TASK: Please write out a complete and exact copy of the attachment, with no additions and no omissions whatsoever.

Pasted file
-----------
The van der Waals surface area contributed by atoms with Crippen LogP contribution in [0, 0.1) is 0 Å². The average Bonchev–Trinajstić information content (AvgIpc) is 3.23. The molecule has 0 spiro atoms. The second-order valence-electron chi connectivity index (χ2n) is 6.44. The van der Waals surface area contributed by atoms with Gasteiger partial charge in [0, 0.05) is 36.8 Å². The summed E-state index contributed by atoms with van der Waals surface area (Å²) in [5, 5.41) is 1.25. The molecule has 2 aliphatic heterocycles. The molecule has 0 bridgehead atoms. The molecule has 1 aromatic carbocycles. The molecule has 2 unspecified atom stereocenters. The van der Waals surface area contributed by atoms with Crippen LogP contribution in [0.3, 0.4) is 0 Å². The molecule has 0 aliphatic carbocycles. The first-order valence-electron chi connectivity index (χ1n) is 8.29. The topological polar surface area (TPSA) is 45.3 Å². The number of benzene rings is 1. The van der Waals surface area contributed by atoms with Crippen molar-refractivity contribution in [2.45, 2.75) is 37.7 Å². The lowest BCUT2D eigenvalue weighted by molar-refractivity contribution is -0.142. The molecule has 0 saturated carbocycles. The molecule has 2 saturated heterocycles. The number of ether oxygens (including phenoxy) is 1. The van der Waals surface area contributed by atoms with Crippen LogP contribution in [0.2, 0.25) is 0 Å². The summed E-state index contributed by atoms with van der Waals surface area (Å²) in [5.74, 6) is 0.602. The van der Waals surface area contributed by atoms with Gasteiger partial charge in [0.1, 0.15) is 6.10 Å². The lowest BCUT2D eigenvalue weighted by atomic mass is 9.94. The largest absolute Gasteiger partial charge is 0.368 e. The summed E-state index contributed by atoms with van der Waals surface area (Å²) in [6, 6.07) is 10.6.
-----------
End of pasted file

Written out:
The van der Waals surface area contributed by atoms with Crippen LogP contribution in [0, 0.1) is 0 Å². The average Bonchev–Trinajstić information content (AvgIpc) is 3.23. The molecule has 0 spiro atoms. The second-order valence-electron chi connectivity index (χ2n) is 6.44. The van der Waals surface area contributed by atoms with Gasteiger partial charge in [0, 0.05) is 36.8 Å². The summed E-state index contributed by atoms with van der Waals surface area (Å²) in [5, 5.41) is 1.25. The molecule has 2 aliphatic heterocycles. The molecule has 0 bridgehead atoms. The molecule has 1 aromatic carbocycles. The molecule has 2 unspecified atom stereocenters. The van der Waals surface area contributed by atoms with Crippen LogP contribution in [0.3, 0.4) is 0 Å². The molecule has 0 aliphatic carbocycles. The first-order valence-electron chi connectivity index (χ1n) is 8.29. The topological polar surface area (TPSA) is 45.3 Å². The number of benzene rings is 1. The van der Waals surface area contributed by atoms with Crippen molar-refractivity contribution in [2.45, 2.75) is 37.7 Å². The lowest BCUT2D eigenvalue weighted by molar-refractivity contribution is -0.142. The molecule has 0 saturated carbocycles. The molecule has 2 saturated heterocycles. The number of ether oxygens (including phenoxy) is 1. The van der Waals surface area contributed by atoms with Crippen LogP contribution in [0.2, 0.25) is 0 Å². The summed E-state index contributed by atoms with van der Waals surface area (Å²) in [5.74, 6) is 0.602. The van der Waals surface area contributed by atoms with Gasteiger partial charge in [0.1, 0.15) is 6.10 Å². The lowest BCUT2D eigenvalue weighted by atomic mass is 9.94. The largest absolute Gasteiger partial charge is 0.368 e. The summed E-state index contributed by atoms with van der Waals surface area (Å²) in [6, 6.07) is 10.6.